Using nock with a socket connection

I’m working on a Node.JS app that connects to a unix socket, or named pipe, as it’s called on Windows.

 

As part of my tests, I wanted to mock the connection and nock seemed the likely choice. One problem, there was nothing in the docs about socket connections, and the internet didn’t seem to have ever tried this either. So I decided to do a quick writeup for myself and others in the feature.

Thanks to nock’s recording feature it turns out that nock treats sockets connections as localhost. Here is the code:

nock('http://localhost:80')
    .get('/info')
     .reply(200, {
         Containers: 0
})

Much easier than I thought it would be, and you get to guess what I’m making. Happy hacking!

 

Using Mocha with Q and Promises

There are many posts that explain how to use promise libraries to wrap existing JavaScript functions that use callbacks, but very few that explain how to write a function that returns a promise from scratch.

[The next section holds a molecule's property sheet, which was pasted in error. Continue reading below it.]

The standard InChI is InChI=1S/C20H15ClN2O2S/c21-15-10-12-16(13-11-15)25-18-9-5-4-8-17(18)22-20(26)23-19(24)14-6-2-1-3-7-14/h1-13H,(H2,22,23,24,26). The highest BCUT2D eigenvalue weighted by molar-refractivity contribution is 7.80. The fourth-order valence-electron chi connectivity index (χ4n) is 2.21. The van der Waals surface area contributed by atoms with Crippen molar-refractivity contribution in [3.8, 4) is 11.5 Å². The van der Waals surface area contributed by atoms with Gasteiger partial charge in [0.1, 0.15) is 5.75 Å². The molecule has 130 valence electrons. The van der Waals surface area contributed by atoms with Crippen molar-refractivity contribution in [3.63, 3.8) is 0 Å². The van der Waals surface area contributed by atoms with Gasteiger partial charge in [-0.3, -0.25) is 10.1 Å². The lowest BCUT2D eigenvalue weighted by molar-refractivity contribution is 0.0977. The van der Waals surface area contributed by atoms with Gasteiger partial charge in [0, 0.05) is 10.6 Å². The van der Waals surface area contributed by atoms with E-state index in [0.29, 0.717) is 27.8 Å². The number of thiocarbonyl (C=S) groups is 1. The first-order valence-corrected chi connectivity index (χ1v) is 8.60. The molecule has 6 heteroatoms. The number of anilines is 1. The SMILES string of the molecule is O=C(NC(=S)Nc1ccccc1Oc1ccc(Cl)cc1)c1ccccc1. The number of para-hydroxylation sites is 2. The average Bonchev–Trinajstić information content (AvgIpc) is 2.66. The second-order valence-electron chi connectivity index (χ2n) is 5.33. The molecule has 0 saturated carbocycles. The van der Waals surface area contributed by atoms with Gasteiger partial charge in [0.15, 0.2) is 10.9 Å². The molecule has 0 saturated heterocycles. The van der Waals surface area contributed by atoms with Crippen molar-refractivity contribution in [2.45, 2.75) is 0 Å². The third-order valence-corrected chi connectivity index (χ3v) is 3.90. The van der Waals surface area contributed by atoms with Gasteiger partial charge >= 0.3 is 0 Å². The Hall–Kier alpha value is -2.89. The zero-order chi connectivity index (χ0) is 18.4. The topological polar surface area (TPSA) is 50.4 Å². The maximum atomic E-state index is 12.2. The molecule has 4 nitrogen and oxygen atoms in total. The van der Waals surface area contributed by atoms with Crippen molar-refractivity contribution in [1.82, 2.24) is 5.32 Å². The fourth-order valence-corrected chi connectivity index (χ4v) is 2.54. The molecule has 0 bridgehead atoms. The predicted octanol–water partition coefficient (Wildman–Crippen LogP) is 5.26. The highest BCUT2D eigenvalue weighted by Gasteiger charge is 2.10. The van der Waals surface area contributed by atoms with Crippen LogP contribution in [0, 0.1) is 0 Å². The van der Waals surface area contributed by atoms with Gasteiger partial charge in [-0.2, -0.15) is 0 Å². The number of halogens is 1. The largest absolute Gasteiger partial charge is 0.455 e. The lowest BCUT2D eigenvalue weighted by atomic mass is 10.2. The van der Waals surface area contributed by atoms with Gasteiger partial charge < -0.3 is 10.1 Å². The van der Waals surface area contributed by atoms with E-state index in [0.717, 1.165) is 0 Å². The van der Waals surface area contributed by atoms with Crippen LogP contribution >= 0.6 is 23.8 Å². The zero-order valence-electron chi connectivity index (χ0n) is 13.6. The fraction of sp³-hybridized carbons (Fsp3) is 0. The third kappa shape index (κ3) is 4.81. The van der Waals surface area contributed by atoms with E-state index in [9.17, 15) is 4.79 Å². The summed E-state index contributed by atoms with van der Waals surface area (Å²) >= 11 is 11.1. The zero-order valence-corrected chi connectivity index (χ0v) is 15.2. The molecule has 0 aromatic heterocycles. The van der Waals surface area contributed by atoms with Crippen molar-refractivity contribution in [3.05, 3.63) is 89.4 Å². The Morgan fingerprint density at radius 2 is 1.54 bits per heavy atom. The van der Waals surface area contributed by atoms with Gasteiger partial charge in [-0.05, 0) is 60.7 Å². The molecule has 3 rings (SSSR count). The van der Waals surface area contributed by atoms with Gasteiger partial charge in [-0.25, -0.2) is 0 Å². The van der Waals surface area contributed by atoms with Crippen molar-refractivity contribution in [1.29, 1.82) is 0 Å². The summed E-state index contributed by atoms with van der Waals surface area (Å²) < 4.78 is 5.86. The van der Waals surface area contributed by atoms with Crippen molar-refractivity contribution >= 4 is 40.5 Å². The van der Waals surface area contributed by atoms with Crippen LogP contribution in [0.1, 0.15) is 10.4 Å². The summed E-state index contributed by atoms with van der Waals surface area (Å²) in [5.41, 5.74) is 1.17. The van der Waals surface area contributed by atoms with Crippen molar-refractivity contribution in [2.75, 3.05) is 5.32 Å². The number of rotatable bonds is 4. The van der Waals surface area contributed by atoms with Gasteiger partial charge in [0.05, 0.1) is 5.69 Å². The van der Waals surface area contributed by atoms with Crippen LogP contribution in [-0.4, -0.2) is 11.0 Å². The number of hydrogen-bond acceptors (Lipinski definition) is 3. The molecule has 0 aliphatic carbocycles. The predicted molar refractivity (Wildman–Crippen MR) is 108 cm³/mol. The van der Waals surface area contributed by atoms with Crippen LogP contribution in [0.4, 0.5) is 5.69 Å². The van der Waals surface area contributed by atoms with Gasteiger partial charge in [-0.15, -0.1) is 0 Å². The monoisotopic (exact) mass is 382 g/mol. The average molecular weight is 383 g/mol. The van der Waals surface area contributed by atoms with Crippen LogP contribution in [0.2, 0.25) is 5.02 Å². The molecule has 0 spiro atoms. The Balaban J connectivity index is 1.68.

We will be using Q, a promise library that conforms to the Promises/A++ spec.

The magic here is going to be Q’s Deferred method.

Since my use case was to use this with Mocha, a very popular testing library for NodeJS and Javascript, the  code examples for creating and using the function will be in the form of a unit test

Example Code

file.js

const Q = require('q')
 
function myCoolFunction(currentTimestamp) {
  var deferred = Q.defer()
  if (currentTimestamp) {
    deferred.resolve(['1'])
  } else {
    deferred.reject(new Error('Missing timestamp'))
  }
  return deferred.promise
}
 
module.exports = {
  getCurrentItems,
}

index.spec.js

/* global describe it */

require('chai').should()

require('q')
 
const index = require('./index.js')
 
describe('Schedule', function () {
  it('should return one entry for today', function (done) {
    const rightNow = new Date('2017-04-02 03:30:00 EST')
    index.myCoolFunction(rightNow)
    .then((items) => {
      items.length.should.equal(1)
    })
    .then(done, done)
  })
  it('should throw an error', function (done) {
    index.myCoolFunction()
    .catch((err) => {
      err.message.should.equal('Missing timestamp')
    })
    .then(done, done)
  })
})

I hope this code saves you some time when learning how to write pre-ES6 promised functions.